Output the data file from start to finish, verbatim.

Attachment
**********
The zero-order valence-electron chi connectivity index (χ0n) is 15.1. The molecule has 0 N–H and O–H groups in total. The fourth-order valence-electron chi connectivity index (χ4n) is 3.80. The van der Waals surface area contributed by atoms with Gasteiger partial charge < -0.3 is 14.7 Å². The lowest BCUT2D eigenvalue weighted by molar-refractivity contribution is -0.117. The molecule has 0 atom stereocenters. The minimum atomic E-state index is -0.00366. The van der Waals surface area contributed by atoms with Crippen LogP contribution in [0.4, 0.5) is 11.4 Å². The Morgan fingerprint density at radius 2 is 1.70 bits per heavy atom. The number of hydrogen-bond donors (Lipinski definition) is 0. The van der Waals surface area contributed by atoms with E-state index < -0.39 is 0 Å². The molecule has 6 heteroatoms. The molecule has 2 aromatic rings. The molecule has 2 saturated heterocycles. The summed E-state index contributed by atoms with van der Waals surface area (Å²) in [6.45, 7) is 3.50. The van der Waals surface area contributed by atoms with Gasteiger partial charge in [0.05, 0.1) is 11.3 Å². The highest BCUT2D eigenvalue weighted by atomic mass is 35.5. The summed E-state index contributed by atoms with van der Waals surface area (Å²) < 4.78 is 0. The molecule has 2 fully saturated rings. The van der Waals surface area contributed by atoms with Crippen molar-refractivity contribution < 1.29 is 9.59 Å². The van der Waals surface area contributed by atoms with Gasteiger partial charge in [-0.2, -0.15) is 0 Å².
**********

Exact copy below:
The zero-order valence-electron chi connectivity index (χ0n) is 15.1. The molecule has 0 N–H and O–H groups in total. The fourth-order valence-electron chi connectivity index (χ4n) is 3.80. The van der Waals surface area contributed by atoms with Gasteiger partial charge < -0.3 is 14.7 Å². The lowest BCUT2D eigenvalue weighted by molar-refractivity contribution is -0.117. The molecule has 0 atom stereocenters. The minimum atomic E-state index is -0.00366. The van der Waals surface area contributed by atoms with Crippen LogP contribution in [0.4, 0.5) is 11.4 Å². The Morgan fingerprint density at radius 2 is 1.70 bits per heavy atom. The number of hydrogen-bond donors (Lipinski definition) is 0. The van der Waals surface area contributed by atoms with E-state index < -0.39 is 0 Å². The molecule has 6 heteroatoms. The molecule has 2 aromatic rings. The molecule has 2 saturated heterocycles. The summed E-state index contributed by atoms with van der Waals surface area (Å²) in [6.45, 7) is 3.50. The van der Waals surface area contributed by atoms with Gasteiger partial charge in [0.05, 0.1) is 11.3 Å². The highest BCUT2D eigenvalue weighted by atomic mass is 35.5. The summed E-state index contributed by atoms with van der Waals surface area (Å²) < 4.78 is 0. The molecule has 2 fully saturated rings. The van der Waals surface area contributed by atoms with Crippen molar-refractivity contribution < 1.29 is 9.59 Å². The van der Waals surface area contributed by atoms with Gasteiger partial charge in [-0.2, -0.15) is 0 Å².